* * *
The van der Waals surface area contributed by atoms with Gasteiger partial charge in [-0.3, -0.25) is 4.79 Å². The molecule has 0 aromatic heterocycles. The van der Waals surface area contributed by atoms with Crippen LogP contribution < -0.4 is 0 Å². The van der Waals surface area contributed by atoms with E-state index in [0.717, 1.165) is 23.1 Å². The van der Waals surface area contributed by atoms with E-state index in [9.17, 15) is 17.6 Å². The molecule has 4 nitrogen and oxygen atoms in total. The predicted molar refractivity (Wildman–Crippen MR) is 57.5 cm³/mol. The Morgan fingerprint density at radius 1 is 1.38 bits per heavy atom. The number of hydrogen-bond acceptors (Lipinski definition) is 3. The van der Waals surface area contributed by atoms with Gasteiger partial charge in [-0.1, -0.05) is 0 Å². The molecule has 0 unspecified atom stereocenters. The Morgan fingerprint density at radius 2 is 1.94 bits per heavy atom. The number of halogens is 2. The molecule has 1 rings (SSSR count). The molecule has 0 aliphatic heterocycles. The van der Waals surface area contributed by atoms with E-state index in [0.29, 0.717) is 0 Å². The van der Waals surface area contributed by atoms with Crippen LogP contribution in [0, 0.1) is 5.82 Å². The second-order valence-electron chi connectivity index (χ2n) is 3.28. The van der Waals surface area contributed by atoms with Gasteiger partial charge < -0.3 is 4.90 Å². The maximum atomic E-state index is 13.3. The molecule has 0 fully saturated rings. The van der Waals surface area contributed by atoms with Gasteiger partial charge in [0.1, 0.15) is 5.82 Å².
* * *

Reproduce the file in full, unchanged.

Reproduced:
The van der Waals surface area contributed by atoms with Gasteiger partial charge in [-0.3, -0.25) is 4.79 Å². The molecule has 0 aromatic heterocycles. The van der Waals surface area contributed by atoms with Crippen LogP contribution < -0.4 is 0 Å². The van der Waals surface area contributed by atoms with E-state index in [0.717, 1.165) is 23.1 Å². The van der Waals surface area contributed by atoms with E-state index in [9.17, 15) is 17.6 Å². The molecule has 4 nitrogen and oxygen atoms in total. The predicted molar refractivity (Wildman–Crippen MR) is 57.5 cm³/mol. The Morgan fingerprint density at radius 1 is 1.38 bits per heavy atom. The number of hydrogen-bond acceptors (Lipinski definition) is 3. The van der Waals surface area contributed by atoms with Gasteiger partial charge in [-0.1, -0.05) is 0 Å². The molecule has 0 unspecified atom stereocenters. The Morgan fingerprint density at radius 2 is 1.94 bits per heavy atom. The number of halogens is 2. The molecule has 1 rings (SSSR count). The molecule has 0 aliphatic heterocycles. The van der Waals surface area contributed by atoms with E-state index in [0.29, 0.717) is 0 Å². The van der Waals surface area contributed by atoms with Crippen LogP contribution in [0, 0.1) is 5.82 Å². The second-order valence-electron chi connectivity index (χ2n) is 3.28. The van der Waals surface area contributed by atoms with Gasteiger partial charge < -0.3 is 4.90 Å². The maximum atomic E-state index is 13.3. The molecule has 0 fully saturated rings. The van der Waals surface area contributed by atoms with Gasteiger partial charge in [0.1, 0.15) is 5.82 Å².